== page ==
Kuchma’s comments on Monday, delivered at a meeting of key economic ministers, were his first public reaction to the court decision on Friday.
In another sign that the situation was stabilising, more government workers ventured into their office buildings past opposition blockades.
The easing of tension came days after Ukraine’s Supreme Court invalidated the result of the 21 November presidential runoff election and ordered a repeat vote on 26 December.
Prime Minister Viktor Yanukovich had been declared the official winner, but opposition leader Viktor Yushchenko complained fraud robbed him of victory and many Western nations refused to recognise the results.
Ready for compromise
Signalling he was ready for compromise, Kuchma said he was prepared to accept the court’s ruling and reform the 15-member Central Election Commission, according to his spokeswoman, Olena Hromnytska.
“The High Court has made such a decision and it must be fulfilled,” Hromnytska quoted Kuchma as saying.
“The High Court has made such a decision and it must be fulfilled”
Kuchma also said he was ready to sign legislation to reform the Ukrainian Constitution to implement electoral reform – as soon as parliament adopts the measure.
The 66-year-old leader, who has governed Ukraine for 10 years, has been pushing for changes to the constitution that would weaken the presidency and strengthen parliament – a campaign observers see as an effort to hang on to power in case Yushchenko wins the presidency.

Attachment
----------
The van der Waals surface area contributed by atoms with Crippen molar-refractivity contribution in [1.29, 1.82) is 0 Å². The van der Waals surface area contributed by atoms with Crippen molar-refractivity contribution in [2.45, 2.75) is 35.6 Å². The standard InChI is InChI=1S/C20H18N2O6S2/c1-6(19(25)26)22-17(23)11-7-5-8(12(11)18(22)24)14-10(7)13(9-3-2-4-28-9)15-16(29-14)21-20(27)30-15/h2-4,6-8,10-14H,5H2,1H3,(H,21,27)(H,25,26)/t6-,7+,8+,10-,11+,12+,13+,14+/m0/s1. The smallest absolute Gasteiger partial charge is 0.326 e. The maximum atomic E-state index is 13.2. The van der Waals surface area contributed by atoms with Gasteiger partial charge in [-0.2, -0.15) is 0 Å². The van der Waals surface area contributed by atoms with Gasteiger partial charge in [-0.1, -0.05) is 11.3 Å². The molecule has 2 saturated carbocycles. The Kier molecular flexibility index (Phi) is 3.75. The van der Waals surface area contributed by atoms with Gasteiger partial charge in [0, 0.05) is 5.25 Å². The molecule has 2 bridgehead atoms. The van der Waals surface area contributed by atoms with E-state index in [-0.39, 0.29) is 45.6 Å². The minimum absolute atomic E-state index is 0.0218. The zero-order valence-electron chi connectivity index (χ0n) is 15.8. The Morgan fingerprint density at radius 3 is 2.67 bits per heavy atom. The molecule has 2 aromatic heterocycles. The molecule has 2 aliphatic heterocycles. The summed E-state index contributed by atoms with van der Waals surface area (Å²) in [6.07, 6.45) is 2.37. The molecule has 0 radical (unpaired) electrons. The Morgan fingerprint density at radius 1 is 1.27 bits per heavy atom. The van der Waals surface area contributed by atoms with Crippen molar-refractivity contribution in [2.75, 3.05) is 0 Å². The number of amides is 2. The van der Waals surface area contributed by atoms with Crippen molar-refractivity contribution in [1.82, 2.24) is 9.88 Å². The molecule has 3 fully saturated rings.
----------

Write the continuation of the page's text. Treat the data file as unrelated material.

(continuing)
Parliament broke off a session on Saturday and adjourned for 10 days after opposition lawmakers refused to link electoral reform – designed to combat fraud – with the constitutional changes.
Many Western nations refused
As passions cooled, dozens of government employees walked past Yushchenko’s supporters to return to work – the largest number of bureaucrats allowed into the building since protesters blockaded the entrance late last month to demand a repeat runoff vote.
Protesters in orange hard hats and ponchos stood shoulder to shoulder to create a corridor for about 60 low-ranking employees to pass through.
Self-appointed security personnel among the demonstrators checked identification badges and other documents before allowing the group to enter the building.
Solana attends talks
Meanwhile, EU foreign policy chief Javier Solana was to travel to Kiev on Monday to attend new mediation talks called by the Ukrainian presidency on the country’s political crisis, his office said.
“He is leaving this afternoon for Kiev,” said an official in Solana’s office. He wants to continue the negotiations he participated in during two previous trips to Ukraine over the past fortnight.
She added that it was not clear whether the talks would be a
full so-called round table of international mediators. “It’s only when he arrives that he will know,” the official said.